Short summary of the scenario

At 4:42 a.m. February 18, 2004, 51 wagons of a train that stopped at Abu Moslem Station started moving and then collided with a locomotive stopped at Khayyam Station, which led to the disarrangement of wagons and a primary fire (Fig. 1) [12]. The local firefighters from all the neighboring towns arrived to rescue anybody who might have been trapped inside and to extinguish several minor fires which had broken out in the wreckage [13].
Fig. 1

The aerial geographic map of the area

At the beginning, the incident was a local event and Initial Command System the in scene was created by the chief of firefighters, then border railway homes were evacuated. The initial fire was controlled at 9 a.m., and the people returned to their home.

Local authorities and people went to watch the scene and thank the aid workers for their work. Unfortunately, at 9:37, suddenly, a very loud explosion occurred. Immediately after the explosion, revolutionary guards cordoned off a wide area around the disaster site overnight due to fears of further blasts and pollution [14].

Description of hazard causing the accident

Fifty one wagons of a train carried sulfur, ammonium nitrate, cotton, and oil. In this incident, there were seven ammonium nitrate wagons with an approximate weight of 399 tons. After collision of wagons with a locomotive stopping at the wagon station, wagons collided and an initial fire occurred. Firefighters were not aware of wagons’ contents because fire diamond on the body of the wagons was not installed. An ammonium nitrate wagon was placed next to the flames and decomposed after 5 h and resulted in the explosion of other wagons [15].

Total number and type of injuries

The explosion led to the death of more than 300 and injuries of more than 450 spectators, officials, and relief workers. A total of 24 of the firefighters, governor, firefighting director, and head of the city’s energy department died in this incident [12]. All people and animals, due to the severity of the explosion, died up to 500 m away [16]. The deceased victims were transferred to Neyshabur Forensic Medicine. The severity of the explosion was such that most of the bodies were disintegrated, and it was difficult to identify them. The injured people were transferred to Neyshabur and Mashhad hospitals by ambulance, personal, and military vehicles [12].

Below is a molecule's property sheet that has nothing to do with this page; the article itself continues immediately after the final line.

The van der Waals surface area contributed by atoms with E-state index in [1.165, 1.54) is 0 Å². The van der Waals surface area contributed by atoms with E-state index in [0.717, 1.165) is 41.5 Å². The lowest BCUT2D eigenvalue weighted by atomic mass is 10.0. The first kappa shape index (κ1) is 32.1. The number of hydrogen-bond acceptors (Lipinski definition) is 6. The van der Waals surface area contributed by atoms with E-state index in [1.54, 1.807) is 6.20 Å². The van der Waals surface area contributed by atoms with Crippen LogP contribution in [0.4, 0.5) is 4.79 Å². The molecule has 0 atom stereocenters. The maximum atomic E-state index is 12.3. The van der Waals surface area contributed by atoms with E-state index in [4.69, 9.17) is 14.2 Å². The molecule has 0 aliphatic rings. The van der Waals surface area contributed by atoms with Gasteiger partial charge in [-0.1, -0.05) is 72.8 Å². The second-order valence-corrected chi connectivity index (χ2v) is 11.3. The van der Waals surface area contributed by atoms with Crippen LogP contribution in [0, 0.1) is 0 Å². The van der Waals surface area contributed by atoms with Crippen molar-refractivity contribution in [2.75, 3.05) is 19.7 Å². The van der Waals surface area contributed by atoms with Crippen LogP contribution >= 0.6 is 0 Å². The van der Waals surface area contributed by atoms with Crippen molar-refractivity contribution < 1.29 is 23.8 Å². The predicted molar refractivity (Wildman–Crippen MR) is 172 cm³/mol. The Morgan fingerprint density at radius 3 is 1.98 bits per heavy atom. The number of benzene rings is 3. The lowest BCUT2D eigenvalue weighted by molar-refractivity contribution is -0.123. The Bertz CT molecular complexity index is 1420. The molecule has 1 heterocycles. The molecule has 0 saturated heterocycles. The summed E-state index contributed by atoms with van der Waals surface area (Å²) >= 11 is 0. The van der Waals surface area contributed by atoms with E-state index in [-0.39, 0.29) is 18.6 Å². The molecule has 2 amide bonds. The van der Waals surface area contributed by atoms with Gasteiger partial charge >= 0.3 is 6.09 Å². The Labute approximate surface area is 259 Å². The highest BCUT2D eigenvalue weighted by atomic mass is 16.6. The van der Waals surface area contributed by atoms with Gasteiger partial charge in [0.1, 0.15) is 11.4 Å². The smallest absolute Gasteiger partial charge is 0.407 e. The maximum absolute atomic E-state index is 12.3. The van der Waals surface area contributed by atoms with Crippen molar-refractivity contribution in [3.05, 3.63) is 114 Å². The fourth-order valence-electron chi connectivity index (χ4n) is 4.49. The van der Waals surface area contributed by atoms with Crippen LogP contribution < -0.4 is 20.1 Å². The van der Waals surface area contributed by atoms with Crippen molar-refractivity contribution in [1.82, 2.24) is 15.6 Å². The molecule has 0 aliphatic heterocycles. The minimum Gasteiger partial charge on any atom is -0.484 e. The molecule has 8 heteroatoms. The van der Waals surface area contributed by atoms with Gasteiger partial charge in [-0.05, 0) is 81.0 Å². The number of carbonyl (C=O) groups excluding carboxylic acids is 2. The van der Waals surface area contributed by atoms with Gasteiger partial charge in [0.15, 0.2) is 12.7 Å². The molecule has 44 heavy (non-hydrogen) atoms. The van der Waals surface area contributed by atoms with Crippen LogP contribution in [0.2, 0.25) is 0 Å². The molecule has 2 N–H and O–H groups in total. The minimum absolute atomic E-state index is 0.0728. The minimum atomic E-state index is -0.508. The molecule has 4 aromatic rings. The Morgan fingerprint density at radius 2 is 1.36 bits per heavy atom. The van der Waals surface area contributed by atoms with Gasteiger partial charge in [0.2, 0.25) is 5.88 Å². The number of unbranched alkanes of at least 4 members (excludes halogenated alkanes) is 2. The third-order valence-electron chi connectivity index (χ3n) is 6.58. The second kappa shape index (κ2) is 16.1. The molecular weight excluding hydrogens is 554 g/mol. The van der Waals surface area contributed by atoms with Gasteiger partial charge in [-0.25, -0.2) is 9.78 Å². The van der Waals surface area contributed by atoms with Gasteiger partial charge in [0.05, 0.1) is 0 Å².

The present study is a retrospective descriptive study that was conducted in 2016. The sample size was 99 subjects who with census method by reviewing the medical records of all the train explosion victims who were transferred to Neyshabur hospitals. After obtaining the necessary permits, researchers isolated medical records of train blast victims while visiting the medical records unit of hospitals. The instrument used in this study was two-part researcher-made questionnaire. The first part includes demographic information such as age, sex, marital status, place of residence, etc. The second part relates to the type of injury, type of treatment procedures, and the outcome of procedures. The data were entered into the software SPSS16 and then were described using frequency distribution tables and central and dispersion indicators.


The results of investigating all medical records in medical records unit of Neyshabur hospitals (Hakim and 22 Bahman hospitals) showed that although the number of injuries was reported by executive agencies to be over 450 people, there were only a total number of 99 medical records belonging to admitted victims in these medical centers. The average age of victims was 30.33 ± 4.27 years, and most of them (36.4%) were in the 40- to 20-year age group. The youngest and oldest victims were 1.5 and 76 years old, respectively. Some demographic characteristics of the research subjects are shown in Table 1.
Table 1

Some demographic characteristics of victims